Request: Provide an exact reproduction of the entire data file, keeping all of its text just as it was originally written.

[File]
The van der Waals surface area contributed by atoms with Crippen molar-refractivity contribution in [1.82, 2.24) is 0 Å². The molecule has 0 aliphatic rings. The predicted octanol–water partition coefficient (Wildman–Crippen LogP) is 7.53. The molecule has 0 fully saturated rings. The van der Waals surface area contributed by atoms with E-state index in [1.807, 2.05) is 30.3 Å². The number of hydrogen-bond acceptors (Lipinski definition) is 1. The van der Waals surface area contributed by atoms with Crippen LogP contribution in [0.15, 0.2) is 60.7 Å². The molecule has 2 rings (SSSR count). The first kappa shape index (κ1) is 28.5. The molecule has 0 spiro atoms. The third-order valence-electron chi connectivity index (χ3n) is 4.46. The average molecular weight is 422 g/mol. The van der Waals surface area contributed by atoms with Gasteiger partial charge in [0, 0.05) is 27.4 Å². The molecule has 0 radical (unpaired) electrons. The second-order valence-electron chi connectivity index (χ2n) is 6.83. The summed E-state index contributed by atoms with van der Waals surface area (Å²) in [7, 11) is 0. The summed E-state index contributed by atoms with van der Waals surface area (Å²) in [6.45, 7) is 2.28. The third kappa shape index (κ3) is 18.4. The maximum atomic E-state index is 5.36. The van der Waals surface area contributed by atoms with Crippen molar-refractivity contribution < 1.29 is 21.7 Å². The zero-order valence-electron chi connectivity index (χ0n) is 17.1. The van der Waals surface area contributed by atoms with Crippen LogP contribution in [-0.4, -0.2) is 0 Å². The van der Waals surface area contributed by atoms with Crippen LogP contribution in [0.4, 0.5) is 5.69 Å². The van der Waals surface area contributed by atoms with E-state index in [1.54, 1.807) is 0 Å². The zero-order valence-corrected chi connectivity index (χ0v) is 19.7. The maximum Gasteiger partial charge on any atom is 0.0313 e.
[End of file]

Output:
The van der Waals surface area contributed by atoms with Crippen molar-refractivity contribution in [1.82, 2.24) is 0 Å². The molecule has 0 aliphatic rings. The predicted octanol–water partition coefficient (Wildman–Crippen LogP) is 7.53. The molecule has 0 fully saturated rings. The van der Waals surface area contributed by atoms with E-state index in [1.807, 2.05) is 30.3 Å². The number of hydrogen-bond acceptors (Lipinski definition) is 1. The van der Waals surface area contributed by atoms with Crippen LogP contribution in [0.15, 0.2) is 60.7 Å². The molecule has 2 rings (SSSR count). The first kappa shape index (κ1) is 28.5. The molecule has 0 spiro atoms. The third-order valence-electron chi connectivity index (χ3n) is 4.46. The average molecular weight is 422 g/mol. The van der Waals surface area contributed by atoms with Gasteiger partial charge in [0, 0.05) is 27.4 Å². The molecule has 0 radical (unpaired) electrons. The second-order valence-electron chi connectivity index (χ2n) is 6.83. The summed E-state index contributed by atoms with van der Waals surface area (Å²) in [7, 11) is 0. The summed E-state index contributed by atoms with van der Waals surface area (Å²) in [6.45, 7) is 2.28. The third kappa shape index (κ3) is 18.4. The maximum atomic E-state index is 5.36. The van der Waals surface area contributed by atoms with Crippen molar-refractivity contribution < 1.29 is 21.7 Å². The zero-order valence-electron chi connectivity index (χ0n) is 17.1. The van der Waals surface area contributed by atoms with Crippen LogP contribution in [-0.4, -0.2) is 0 Å². The van der Waals surface area contributed by atoms with Crippen LogP contribution in [0.4, 0.5) is 5.69 Å². The van der Waals surface area contributed by atoms with E-state index in [1.54, 1.807) is 0 Å². The zero-order valence-corrected chi connectivity index (χ0v) is 19.7. The maximum Gasteiger partial charge on any atom is 0.0313 e.